Shield laws generally help protect reporters from being forced to reveal confidential sources.
“I don’t believe any shield privilege that I’m aware of would apply to Mr. Dumont,” Bice replied. “… Might apply to a reporter who can invoke the privilege to avoid answering questions, but people that communicate with them cannot.”
Kozlov later told Bice he considered the question irrelevant and “beyond the scope of the deposition.”
In court on Tuesday, Gonzalez said Nevada law allows an attorney to instruct a witness not to answer a deposition question only in light of privilege or harassment.
For instance, attorney-client privilege protects communication between an attorney and client from being disclosed without the client’s permission. Dumont cited that privilege in declining to answer several questions during his deposition.
Based on Kozlov’s advice, Dumont also declined to answer a question about whether he had participated in drafting any news stories about Jacobs or his lawsuit, and another question about whether Las Vegas Sands Corp. had taken any disciplinary action against him concerning his activities with Schroeder.
Jacobs, former president and CEO of Sands China, filed his lawsuit in 2010 against Sands China Ltd., Las Vegas Sands Corp. and Adelson himself. Jacobs claims Dumont was involved in his termination.
The lawsuit also includes a defamation claim. Jacobs has accused the defendants of waging “a public relations campaign to smear and spread lies about” him.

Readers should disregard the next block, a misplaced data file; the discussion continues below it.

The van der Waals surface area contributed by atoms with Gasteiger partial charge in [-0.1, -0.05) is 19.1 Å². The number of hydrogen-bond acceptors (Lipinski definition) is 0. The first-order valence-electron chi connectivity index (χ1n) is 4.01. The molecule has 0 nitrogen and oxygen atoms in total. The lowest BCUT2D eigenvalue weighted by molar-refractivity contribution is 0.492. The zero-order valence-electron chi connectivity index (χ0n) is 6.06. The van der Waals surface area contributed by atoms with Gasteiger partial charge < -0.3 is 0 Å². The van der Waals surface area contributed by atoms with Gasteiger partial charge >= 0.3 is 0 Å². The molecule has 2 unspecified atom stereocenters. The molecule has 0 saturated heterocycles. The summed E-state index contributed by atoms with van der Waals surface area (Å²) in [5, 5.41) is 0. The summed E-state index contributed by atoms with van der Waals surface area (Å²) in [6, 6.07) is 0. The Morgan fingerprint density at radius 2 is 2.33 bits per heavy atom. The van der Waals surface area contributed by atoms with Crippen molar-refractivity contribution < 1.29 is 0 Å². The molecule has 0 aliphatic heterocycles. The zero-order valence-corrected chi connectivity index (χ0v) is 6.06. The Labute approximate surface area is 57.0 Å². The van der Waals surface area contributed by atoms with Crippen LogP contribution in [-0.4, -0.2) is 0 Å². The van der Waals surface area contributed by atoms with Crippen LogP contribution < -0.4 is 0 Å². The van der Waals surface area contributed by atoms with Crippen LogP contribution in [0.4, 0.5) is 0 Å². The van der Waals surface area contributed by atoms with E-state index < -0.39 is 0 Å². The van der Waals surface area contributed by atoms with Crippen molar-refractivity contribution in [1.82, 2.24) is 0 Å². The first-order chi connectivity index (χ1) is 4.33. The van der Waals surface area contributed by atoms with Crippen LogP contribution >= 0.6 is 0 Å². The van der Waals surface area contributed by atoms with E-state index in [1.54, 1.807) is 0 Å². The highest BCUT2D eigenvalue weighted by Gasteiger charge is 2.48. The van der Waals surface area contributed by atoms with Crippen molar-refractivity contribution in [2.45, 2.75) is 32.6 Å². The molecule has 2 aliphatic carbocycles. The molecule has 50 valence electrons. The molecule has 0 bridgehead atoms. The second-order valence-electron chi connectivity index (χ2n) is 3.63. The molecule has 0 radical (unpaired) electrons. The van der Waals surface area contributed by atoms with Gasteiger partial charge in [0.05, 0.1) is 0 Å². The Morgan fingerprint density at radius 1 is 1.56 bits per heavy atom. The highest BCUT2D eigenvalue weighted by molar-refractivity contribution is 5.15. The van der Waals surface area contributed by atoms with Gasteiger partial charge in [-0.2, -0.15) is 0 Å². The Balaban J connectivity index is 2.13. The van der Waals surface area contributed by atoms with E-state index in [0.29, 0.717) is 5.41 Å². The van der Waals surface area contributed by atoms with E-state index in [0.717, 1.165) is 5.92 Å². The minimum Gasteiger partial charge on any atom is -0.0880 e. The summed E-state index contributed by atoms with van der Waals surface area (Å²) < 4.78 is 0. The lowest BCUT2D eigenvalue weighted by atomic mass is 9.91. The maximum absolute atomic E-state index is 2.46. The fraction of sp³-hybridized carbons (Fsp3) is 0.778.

At the Monday deposition Bice argued that communication with news media about Jacobs should be “fair game” because it “may very well demonstrate additional malice that relates to the defamation claim.”
In March, Gonzalez ordered hefty sanctions against Sands China for improperly withholding documents in the case.
Sands China also has asked for the case to be reassigned to a different judge, arguing in a motion that Gonzalez’s rulings “continue to evidence this jurist’s bias and hostility toward defendants and further calls into question her ability to preside over this case as an impartial judicial officer.”
The Nevada Supreme Court denied the request in November. The case is scheduled for trial in June.
At Tuesday’s hearing, Kozlov argued that Gonzalez should recuse herself from ruling on matters related to news articles about her. The judge told Kozlov to file a motion if he thinks she should refrain from ruling on an issue.
Gonzalez overruled Kozlov’s instructions to Dumont regarding questions about Schroeder but stopped short of ordering Dumont to answer the questions. She said future disputes that involve asking Dumont whether he discussed the Jacobs litigation with news media would first go to the discovery commissioner and then, if appealed, to District Judge Jennifer Togliatti.
Bice told the Review-Journal that Dumont’s deposition continued Tuesday, and “there weren’t any calls to any judges.” He would not say whether Dumont had answered any of the questions he had refused to answer Monday.
Attorney Stephen Peek, who represents Las Vegas Sands and Sands China, could not be reached for comment after Tuesday’s hearing.
Contact reporter Carri Geer Thevenot at email@example.com or 702-384-8710. Find her on Twitter: @CarriGeer